WASHINGTON, September 20, 2012 — The World Bank Board of Executive Directors today approved an additional financing loan for the Croatia Export Finance Intermediation Project (CEFIL) in the amount of EURO 50 million (USD$61.41 million equivalent). The loan was granted to the Croatian Bank for Reconstruction and Development to continue supporting the private sector’s access to finance in an environment of constrained funding due to the impact of the eurozone crisis, and to further boost competitiveness, particularly among exporters, as Croatia moves towards EU membership.
The additional finance will help scale up the ongoing CEFIL Project (original amount of EURO 100 million) which has already achieved impressive results. So far, 58 exporting companies benefited from access to medium- and long-term finance. The funding helped them strengthen their long-term business opportunities and, more importantly, ride out the 2010 crisis. Exports of the supported companies, which account for five percent of overall exports of Croatia, grew by more than 30 percent. While the crisis has left many people jobless and the companies financed through the CEFIL were not immune, access to the project’s funds enabled most of the companies to preserve their current workforce and even create new jobs. Collectively, companies preserved the overall employment level.
The Croatian Bank of Reconstruction and Development will continue to make the project funds available to commercial banks, which, in turn, will on-lend to eligible private sector exporters.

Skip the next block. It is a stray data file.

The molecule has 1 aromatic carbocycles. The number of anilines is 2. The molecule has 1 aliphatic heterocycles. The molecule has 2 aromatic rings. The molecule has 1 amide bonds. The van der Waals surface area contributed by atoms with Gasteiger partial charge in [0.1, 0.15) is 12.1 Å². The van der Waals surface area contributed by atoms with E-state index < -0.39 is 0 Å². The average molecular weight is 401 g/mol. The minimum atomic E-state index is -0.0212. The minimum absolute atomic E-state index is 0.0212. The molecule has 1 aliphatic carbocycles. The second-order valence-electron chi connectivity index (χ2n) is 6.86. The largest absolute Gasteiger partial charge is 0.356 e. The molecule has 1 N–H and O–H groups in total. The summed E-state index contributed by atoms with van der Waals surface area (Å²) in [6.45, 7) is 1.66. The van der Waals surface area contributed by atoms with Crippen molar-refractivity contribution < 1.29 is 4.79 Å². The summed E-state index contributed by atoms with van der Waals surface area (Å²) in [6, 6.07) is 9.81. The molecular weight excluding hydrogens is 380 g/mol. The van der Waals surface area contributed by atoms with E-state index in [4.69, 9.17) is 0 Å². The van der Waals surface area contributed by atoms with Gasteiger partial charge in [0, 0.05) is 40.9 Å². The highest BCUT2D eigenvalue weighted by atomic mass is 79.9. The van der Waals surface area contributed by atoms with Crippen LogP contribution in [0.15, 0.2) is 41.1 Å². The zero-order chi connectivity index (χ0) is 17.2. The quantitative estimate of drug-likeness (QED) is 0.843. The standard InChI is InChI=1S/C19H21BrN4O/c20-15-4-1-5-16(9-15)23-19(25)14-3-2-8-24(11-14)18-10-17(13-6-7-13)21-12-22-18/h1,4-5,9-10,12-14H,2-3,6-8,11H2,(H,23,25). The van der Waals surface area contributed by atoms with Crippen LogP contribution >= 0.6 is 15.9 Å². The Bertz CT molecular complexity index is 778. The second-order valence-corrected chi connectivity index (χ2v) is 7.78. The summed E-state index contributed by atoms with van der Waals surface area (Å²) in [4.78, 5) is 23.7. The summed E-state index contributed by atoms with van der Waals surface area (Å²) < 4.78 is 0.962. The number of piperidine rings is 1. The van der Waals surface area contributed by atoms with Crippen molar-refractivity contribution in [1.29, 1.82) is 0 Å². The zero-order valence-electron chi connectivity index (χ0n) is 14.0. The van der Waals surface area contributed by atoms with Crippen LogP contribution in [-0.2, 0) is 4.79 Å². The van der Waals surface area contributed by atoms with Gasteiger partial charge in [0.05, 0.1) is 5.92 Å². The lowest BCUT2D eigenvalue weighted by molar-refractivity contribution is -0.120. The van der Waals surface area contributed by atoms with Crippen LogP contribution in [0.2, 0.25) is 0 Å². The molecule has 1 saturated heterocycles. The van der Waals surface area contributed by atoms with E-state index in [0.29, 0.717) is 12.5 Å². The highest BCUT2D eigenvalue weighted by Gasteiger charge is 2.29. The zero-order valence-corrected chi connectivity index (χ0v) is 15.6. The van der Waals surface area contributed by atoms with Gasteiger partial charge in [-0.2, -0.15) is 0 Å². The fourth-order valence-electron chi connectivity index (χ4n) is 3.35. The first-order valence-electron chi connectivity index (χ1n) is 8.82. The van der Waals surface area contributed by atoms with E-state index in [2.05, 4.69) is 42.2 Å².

“The global economic recession followed by the eurozone crisis has affected all economies in the region, including Croatia’s. Limited liquidity in global markets has meant restricted access to medium- and long-term financing for many private enterprises – which are an important engine for growth and job creation,” said Peter Harrold, Country Director for Central Europe and the Baltic Countries. “Through this additional loan, we continue helping the Government of Croatia’s efforts to stabilize the economy by offering long-term financing to exporters so they can continue to invest in their businesses and create jobs.”
Since joining the World Bank in 1993, Croatia received support from the global development institution in the form of financial and technical assistance, policy advice, and analytical services. To date, the Bank has supported 47 projects in the amount of US$3.3 billion, and it has approved 52 grants with a total value of US$70 million.